Remembering Marion Carson

Marion Carson in 1950 upon receiving a Lifetime Membership Award from the Canadian Tuberculosis Association. A notation on the back of the photo reads “One of Canada’s oldest TB workers, Mrs. WM Carson died in 1950 at the age of 89, after a lifetime devoted to the service of humanity. She was a pioneer voluntary fighter against TB in Alberta and was an honourary life member of the Canadian Tuberculosis Association.” PHOTO SUPPLIED BY THE PROVINCIAL ARCHIVES OF ALBERTA

Marion Carson in 1950 upon receiving a Lifetime Membership Award from the Canadian Tuberculosis Association. A notation on the back of the photo reads “One of Canada’s oldest TB workers, Mrs. WM Carson died in 1950 at the age of 89, after a lifetime devoted to the service of humanity. She was a pioneer voluntary fighter against TB in Alberta and was an honourary life member of the Canadian Tuberculosis Association.” PHOTO SUPPLIED BY THE PROVINCIAL ARCHIVES OF ALBERTA

Alberta’s tuberculosis movement began with a woman of vision.

Calgary’s Marion Carson devoted her life to help tuberculosis patients in Alberta – working actively up until her death at age 89 in 1950.

Marion begins our story as The Lung Association, Alberta & NWT (“TLA”) looks back and celebrates our 75 years of service to the community.

Marion was born in Kent County, Ont. May 9, 1861, but moved westward to Manitoba and eventually settled in Calgary with her husband William Carson in 1893.

She was tremendously active in her newly adopted home, creating the Women’s Literacy Club in 1906, and as an active member of the Calgary School Board during the 1920s. She also helped underprivileged children by collecting milk money for Calgary’s less fortunate and formed a group to feed the unemployed during the Great Depression.

According to archives from the Calgary School Board, Marion realized her passion and true calling was in helping the shockingly high number of patients who were suffering from tuberculosis.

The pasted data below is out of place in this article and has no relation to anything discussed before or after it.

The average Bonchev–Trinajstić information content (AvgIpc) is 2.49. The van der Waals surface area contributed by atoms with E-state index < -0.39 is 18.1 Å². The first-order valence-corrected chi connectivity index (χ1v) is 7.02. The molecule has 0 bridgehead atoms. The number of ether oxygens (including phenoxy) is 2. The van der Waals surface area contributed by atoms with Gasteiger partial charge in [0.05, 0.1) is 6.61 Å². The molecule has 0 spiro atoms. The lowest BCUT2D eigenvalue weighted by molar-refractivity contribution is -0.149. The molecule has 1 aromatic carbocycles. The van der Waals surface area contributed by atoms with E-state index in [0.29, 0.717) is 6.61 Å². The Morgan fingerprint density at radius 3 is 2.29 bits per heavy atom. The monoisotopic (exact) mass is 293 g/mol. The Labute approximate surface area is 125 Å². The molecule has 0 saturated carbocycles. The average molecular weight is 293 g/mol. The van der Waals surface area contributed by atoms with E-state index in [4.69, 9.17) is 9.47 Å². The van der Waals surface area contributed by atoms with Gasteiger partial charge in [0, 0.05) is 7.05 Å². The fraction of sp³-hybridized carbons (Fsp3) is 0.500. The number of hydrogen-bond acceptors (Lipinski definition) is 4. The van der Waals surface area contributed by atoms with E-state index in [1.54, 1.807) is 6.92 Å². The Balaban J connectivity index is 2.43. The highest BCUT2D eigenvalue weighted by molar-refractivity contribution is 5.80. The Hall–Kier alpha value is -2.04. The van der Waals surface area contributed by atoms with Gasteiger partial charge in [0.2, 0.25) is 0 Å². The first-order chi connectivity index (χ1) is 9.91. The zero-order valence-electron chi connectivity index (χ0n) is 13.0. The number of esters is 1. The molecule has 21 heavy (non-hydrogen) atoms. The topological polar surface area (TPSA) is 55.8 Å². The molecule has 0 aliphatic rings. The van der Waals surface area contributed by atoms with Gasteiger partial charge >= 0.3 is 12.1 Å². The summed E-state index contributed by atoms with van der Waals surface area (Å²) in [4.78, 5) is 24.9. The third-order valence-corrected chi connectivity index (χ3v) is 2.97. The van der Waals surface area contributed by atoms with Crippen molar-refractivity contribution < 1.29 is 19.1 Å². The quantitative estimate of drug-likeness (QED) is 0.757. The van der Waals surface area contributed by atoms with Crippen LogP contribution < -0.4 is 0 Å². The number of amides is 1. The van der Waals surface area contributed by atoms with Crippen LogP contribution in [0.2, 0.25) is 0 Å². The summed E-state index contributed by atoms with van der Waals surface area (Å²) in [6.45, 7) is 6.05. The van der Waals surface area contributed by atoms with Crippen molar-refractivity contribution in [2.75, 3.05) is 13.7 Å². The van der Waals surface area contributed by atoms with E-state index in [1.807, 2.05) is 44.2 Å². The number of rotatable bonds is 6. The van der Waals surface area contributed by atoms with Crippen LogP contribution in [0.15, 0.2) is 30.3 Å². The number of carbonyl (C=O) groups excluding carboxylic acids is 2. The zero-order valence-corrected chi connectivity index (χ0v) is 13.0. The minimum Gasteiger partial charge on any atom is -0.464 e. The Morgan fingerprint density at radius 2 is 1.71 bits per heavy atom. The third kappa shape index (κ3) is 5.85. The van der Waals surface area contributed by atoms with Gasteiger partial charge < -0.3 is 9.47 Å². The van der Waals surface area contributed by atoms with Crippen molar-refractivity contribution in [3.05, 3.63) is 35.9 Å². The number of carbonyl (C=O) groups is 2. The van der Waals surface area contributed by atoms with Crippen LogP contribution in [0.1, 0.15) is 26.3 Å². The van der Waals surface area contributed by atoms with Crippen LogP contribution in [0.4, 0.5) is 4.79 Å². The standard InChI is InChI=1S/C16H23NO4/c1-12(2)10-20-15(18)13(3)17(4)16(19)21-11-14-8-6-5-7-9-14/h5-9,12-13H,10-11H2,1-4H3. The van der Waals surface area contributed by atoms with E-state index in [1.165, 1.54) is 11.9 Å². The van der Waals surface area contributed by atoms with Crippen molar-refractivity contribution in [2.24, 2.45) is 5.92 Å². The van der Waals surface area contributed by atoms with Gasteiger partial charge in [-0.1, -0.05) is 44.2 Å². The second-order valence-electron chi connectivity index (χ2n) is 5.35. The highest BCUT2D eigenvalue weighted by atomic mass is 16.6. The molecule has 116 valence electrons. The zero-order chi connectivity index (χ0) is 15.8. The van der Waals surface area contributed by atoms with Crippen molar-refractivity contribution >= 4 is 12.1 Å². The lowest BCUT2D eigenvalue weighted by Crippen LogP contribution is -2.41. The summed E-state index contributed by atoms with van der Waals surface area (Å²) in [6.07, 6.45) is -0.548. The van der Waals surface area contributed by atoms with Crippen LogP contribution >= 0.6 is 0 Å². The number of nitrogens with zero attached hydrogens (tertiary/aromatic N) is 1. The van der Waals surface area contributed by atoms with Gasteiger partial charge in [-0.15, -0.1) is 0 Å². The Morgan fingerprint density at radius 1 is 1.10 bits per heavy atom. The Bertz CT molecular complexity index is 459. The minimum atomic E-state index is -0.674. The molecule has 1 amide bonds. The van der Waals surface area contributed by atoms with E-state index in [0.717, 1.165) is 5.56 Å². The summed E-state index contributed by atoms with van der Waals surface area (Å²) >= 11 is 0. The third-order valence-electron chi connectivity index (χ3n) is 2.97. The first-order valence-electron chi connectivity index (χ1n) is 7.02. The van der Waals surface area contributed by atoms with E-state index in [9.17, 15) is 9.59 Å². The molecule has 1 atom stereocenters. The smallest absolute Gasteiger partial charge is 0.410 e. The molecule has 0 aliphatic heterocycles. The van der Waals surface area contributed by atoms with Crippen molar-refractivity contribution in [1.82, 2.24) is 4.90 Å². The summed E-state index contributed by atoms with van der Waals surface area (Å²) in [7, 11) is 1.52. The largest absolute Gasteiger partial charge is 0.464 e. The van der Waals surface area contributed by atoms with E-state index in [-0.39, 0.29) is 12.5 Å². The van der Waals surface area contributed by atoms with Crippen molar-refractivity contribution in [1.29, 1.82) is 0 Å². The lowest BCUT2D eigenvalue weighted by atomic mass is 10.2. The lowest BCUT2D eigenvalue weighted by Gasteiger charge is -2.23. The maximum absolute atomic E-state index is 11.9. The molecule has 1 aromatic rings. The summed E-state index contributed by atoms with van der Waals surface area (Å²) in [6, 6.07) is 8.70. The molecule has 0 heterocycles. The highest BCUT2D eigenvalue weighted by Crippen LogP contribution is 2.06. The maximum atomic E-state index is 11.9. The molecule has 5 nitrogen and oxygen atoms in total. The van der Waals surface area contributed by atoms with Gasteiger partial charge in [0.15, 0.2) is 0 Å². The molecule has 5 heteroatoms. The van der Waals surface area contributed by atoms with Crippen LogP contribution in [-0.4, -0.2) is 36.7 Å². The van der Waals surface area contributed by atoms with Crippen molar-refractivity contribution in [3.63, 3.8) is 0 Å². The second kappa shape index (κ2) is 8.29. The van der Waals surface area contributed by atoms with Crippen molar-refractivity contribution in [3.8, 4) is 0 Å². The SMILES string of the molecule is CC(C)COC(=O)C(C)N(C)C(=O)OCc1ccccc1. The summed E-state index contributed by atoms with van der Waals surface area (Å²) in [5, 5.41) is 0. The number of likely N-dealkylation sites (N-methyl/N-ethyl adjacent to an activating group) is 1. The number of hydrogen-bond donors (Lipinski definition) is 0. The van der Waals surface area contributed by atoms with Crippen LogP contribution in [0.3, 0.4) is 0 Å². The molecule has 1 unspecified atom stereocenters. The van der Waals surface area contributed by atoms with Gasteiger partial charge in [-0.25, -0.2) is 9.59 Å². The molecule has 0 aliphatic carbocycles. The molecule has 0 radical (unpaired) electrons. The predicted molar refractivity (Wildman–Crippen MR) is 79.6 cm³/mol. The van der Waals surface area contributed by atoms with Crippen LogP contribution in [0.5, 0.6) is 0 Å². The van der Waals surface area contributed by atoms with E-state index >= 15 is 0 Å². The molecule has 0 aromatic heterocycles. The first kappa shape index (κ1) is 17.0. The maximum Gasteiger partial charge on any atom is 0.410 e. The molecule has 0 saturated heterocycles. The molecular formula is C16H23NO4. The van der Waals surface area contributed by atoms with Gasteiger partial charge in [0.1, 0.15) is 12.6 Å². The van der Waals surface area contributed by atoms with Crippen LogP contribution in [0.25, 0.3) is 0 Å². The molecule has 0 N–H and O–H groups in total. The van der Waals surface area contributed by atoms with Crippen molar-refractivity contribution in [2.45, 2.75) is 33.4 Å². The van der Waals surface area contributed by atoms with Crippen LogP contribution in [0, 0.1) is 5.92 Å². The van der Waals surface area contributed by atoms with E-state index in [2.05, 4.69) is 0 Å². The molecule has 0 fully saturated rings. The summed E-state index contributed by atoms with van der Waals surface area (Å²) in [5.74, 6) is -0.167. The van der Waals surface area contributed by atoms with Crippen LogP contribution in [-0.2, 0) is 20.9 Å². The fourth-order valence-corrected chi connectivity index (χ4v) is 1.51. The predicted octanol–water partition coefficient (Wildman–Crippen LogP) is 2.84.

Stricken by the unusually high number of cases, Marion began actively volunteering and recruiting others in her work. Her efforts eventually led to the construction of Alberta’s first TB sanatorium in 1910, and for years after that, Marion led free TB clinics for school children.

Marion became the first leader of the newly formed “Alberta Tuberculosis Association” (now TLA) and held the role for more than a decade.

Known as one of Canada’s oldest tuberculosis workers, Mrs. Carson was awarded with a lifetime membership to the Canadian Tuberculosis Association (now the Canadian Lung Association) in 1950 shortly before she died.

Her legacy is a reason why the school board in Calgary chose to name Marion Carson School after the legendary woman of vision.

 

“Carson is an excellent example of somebody who gave her whole life towards making a difference for others,” said Joy Bowen-Eyre, vice-chair of the Calgary Board of Education.

Click here for more information on how to become a volunteer with TLA or phone 1-888-566-5864.

Have a story about The Lung Association, Alberta & NWT that you would like to share? Let us know about it by commenting below!

Click here to donate to The Lung Association, Alberta & NWT!

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